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October 20th is World Osteoporosis day 2021! This year, we are calling on all our patients, friends and family to take action to better their bone health and protect against osteoporosis.

What is osteoporosis?

Osteoporosis is a disease which causes the bones to become weak, fragile and thin. Meaning ‘porous bone’, osteoporosis degrades the internal framework of the bone, resulting in high risk of fracture from something as simple as a bump or minor fall. Osteoporosis is often termed a ‘silent disease’, as it frequently goes undetected until a fracture occurs.

Causes and risk factors

Throughout childhood, adolescence and young adulthood, bone mineral density increases, peaking at 25-30 years. During this period, it is important to ensure optimal conditions for bone formation, including adequate calcium and protein intake, with healthy levels of vitamin D and exercise. Once peak bone mass has been reached, the goal is to minimise bone losses as we age through proper nutrition and exercise.

Factors that may increase risk of osteoporosis through faster bone loss include;

  • Inadequate intake of calcium, vitamin D, potassium and/or protein
  • Lack of physical activity
  • Smoking
  • Alcohol
  • Long-term use of steroid medications

Osteoporosis prevention

Regardless of age, it is never too early to start being proactive about your bone health. Follow these quick tips below to get started.

1. Adequate calcium intake:

Calcium is the key mineral required for bone formation. Therefore, ensuring adequate intake is vital. How much you need will  depend on your age and gender.

  • For women <50 years and men <70 years, you will need 1000mg per day
  • For women >50 and men >70, this increases to 1300mg per day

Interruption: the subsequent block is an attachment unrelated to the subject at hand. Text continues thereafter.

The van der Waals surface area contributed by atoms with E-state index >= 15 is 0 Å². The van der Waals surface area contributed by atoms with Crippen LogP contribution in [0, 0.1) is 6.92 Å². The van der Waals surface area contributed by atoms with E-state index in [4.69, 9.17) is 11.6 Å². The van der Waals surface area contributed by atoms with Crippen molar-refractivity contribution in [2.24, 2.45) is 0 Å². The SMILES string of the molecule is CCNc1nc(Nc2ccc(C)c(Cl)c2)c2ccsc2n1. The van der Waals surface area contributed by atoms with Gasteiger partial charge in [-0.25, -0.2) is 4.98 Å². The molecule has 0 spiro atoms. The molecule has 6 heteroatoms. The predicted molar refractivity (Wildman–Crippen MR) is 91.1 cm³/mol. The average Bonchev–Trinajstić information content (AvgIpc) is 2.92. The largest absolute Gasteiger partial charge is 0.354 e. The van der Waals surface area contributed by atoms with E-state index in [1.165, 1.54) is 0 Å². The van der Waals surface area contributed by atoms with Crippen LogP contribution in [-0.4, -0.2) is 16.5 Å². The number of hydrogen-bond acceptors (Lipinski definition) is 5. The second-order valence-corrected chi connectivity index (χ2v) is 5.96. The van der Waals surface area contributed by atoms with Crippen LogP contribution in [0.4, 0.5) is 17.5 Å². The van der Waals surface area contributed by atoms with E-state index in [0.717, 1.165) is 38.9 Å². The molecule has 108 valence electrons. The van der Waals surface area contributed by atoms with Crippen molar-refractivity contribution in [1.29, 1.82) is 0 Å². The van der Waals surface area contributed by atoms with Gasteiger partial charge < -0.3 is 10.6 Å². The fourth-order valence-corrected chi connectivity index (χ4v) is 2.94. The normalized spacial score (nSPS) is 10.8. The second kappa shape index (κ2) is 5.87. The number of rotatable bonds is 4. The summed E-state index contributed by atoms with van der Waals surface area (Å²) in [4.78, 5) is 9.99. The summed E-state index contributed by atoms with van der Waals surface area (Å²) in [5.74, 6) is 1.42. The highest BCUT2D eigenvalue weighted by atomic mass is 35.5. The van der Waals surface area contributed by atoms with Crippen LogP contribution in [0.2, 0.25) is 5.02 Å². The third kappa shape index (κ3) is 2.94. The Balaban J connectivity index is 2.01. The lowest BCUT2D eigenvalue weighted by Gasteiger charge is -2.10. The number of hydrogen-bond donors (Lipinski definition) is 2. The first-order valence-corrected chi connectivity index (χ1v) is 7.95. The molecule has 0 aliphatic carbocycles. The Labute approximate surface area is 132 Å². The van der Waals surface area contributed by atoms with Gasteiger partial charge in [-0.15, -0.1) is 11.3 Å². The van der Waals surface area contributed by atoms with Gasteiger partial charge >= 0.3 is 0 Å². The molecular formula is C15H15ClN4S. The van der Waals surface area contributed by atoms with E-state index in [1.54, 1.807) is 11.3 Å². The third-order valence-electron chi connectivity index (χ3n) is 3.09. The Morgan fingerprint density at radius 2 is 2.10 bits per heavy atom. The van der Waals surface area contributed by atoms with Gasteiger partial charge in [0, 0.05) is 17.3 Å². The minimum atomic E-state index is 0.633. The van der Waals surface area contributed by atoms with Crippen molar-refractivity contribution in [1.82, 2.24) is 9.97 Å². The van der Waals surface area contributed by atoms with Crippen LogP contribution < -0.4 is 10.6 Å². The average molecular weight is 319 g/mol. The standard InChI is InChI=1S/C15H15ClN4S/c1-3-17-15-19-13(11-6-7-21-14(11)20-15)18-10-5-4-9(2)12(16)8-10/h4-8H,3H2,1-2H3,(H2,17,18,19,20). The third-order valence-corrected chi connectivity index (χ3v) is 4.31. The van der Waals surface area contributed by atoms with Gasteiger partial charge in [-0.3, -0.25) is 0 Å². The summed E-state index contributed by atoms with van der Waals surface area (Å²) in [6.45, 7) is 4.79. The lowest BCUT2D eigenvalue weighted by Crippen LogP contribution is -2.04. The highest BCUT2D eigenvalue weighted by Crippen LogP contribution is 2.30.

Dietary sources of calcium include dairy (e.g. milk, yogurt and cheese), along with other alternatives such as sardines, dried figs and fortified products.

Dairy calcium sources

  • 1 cup regular/light milk = 300mg
  • 40g of cheese = 300 mg
  • 3/4 cup yogurt = 300 mg

Alternative calcium sources

  • 100g tinned sardines = 400mg
  • 90g tinned pink/red salmon = 200mg
  • 8 dried figs = 200mg
  • 30g almonds = 100mg
  • 1/2 cup cooked spinach = 100mg

Calcium fortified products

  • 1 cup Paul’s Calcium Plus = 400mg
  • 40g Uncle Toby’s Plus Omega = 150mg
  • 30g Milo Duo cereal = 200mg
  • 1 cup Berri Orange Juice + calcium = 200mg
  • John West Calcium Tuna = 850mg

2. Adequate Vitamin D

Vitamin D is required to assist with calcium absorption. For most Australians, this is largely obtained from exposure to sunlight. The required length of sun exposure will depend on where you live and the time of year. Just a few minutes per day is typically enough during the summer months, whilst 2-3 hours per week may be needed during the winter months. It is important to remember to wear sun protection to prevent skin damage. Dietary sources of Vitamin D also include egg yolks and oily fish.

3. Weight bearing exercise

Regular exercise helps promote bone health, this should include regular weight bearing activities such as walking, jogging, dancing and skipping, along with resistance training using free weights, resistance bands or gym machines. Start small and work your way up, if you are new to exercise, seeking guidance from a professional (e.g. exercise physiologist) will help reduce the risk of injury.

Want more information? Call Balance Diet Centre to speak to one of our Accredited Practicing Dieticians today